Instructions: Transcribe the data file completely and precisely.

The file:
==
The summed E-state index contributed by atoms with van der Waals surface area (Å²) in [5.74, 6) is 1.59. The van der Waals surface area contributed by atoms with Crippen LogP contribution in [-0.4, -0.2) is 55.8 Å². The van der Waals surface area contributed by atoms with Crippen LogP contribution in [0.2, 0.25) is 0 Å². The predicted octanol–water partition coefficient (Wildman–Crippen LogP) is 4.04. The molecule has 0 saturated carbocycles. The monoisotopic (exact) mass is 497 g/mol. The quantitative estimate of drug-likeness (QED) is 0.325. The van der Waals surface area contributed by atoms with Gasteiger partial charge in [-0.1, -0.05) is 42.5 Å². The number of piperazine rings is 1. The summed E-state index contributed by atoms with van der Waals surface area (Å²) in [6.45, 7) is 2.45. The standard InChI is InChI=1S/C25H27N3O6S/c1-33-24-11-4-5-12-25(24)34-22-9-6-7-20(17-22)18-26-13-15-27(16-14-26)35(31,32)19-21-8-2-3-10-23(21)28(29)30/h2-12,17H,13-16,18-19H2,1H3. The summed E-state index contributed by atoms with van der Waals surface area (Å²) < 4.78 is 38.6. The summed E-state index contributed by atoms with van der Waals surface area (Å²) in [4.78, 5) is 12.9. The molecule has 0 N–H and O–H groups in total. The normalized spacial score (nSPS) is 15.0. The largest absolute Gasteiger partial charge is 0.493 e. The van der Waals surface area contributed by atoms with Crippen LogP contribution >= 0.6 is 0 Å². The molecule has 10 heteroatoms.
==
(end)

The summed E-state index contributed by atoms with van der Waals surface area (Å²) in [5.74, 6) is 1.59. The van der Waals surface area contributed by atoms with Crippen LogP contribution in [-0.4, -0.2) is 55.8 Å². The van der Waals surface area contributed by atoms with Crippen LogP contribution in [0.2, 0.25) is 0 Å². The predicted octanol–water partition coefficient (Wildman–Crippen LogP) is 4.04. The molecule has 0 saturated carbocycles. The monoisotopic (exact) mass is 497 g/mol. The quantitative estimate of drug-likeness (QED) is 0.325. The van der Waals surface area contributed by atoms with Gasteiger partial charge in [-0.1, -0.05) is 42.5 Å². The number of piperazine rings is 1. The summed E-state index contributed by atoms with van der Waals surface area (Å²) in [6.45, 7) is 2.45. The standard InChI is InChI=1S/C25H27N3O6S/c1-33-24-11-4-5-12-25(24)34-22-9-6-7-20(17-22)18-26-13-15-27(16-14-26)35(31,32)19-21-8-2-3-10-23(21)28(29)30/h2-12,17H,13-16,18-19H2,1H3. The summed E-state index contributed by atoms with van der Waals surface area (Å²) < 4.78 is 38.6. The summed E-state index contributed by atoms with van der Waals surface area (Å²) in [4.78, 5) is 12.9. The molecule has 0 N–H and O–H groups in total. The normalized spacial score (nSPS) is 15.0. The largest absolute Gasteiger partial charge is 0.493 e. The van der Waals surface area contributed by atoms with Crippen LogP contribution >= 0.6 is 0 Å². The molecule has 10 heteroatoms.